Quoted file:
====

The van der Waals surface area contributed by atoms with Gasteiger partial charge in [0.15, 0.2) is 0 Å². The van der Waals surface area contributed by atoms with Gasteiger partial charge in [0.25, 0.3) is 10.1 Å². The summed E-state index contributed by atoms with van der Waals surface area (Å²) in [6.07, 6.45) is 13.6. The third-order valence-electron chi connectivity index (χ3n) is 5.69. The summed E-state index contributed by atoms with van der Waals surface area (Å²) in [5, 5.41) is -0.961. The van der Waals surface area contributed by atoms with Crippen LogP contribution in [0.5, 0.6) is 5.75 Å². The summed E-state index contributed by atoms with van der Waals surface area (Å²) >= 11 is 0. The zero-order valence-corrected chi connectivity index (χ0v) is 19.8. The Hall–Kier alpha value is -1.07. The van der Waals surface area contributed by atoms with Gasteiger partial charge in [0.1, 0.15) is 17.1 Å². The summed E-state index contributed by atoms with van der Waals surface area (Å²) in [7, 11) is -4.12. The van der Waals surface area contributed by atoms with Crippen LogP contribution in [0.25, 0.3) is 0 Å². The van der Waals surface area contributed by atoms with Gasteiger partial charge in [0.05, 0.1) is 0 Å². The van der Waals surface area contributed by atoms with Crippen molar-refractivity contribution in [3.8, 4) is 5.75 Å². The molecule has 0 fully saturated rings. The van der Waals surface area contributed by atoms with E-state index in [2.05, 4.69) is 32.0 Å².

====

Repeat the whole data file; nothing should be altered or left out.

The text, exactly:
The van der Waals surface area contributed by atoms with Gasteiger partial charge in [0.15, 0.2) is 0 Å². The van der Waals surface area contributed by atoms with Gasteiger partial charge in [0.25, 0.3) is 10.1 Å². The summed E-state index contributed by atoms with van der Waals surface area (Å²) in [6.07, 6.45) is 13.6. The third-order valence-electron chi connectivity index (χ3n) is 5.69. The summed E-state index contributed by atoms with van der Waals surface area (Å²) in [5, 5.41) is -0.961. The van der Waals surface area contributed by atoms with Crippen LogP contribution in [0.5, 0.6) is 5.75 Å². The summed E-state index contributed by atoms with van der Waals surface area (Å²) >= 11 is 0. The zero-order valence-corrected chi connectivity index (χ0v) is 19.8. The Hall–Kier alpha value is -1.07. The van der Waals surface area contributed by atoms with Gasteiger partial charge in [0.1, 0.15) is 17.1 Å². The summed E-state index contributed by atoms with van der Waals surface area (Å²) in [7, 11) is -4.12. The van der Waals surface area contributed by atoms with Crippen LogP contribution in [0.25, 0.3) is 0 Å². The van der Waals surface area contributed by atoms with Gasteiger partial charge in [0.05, 0.1) is 0 Å². The van der Waals surface area contributed by atoms with Crippen molar-refractivity contribution in [3.8, 4) is 5.75 Å². The molecule has 0 fully saturated rings. The van der Waals surface area contributed by atoms with E-state index in [2.05, 4.69) is 32.0 Å².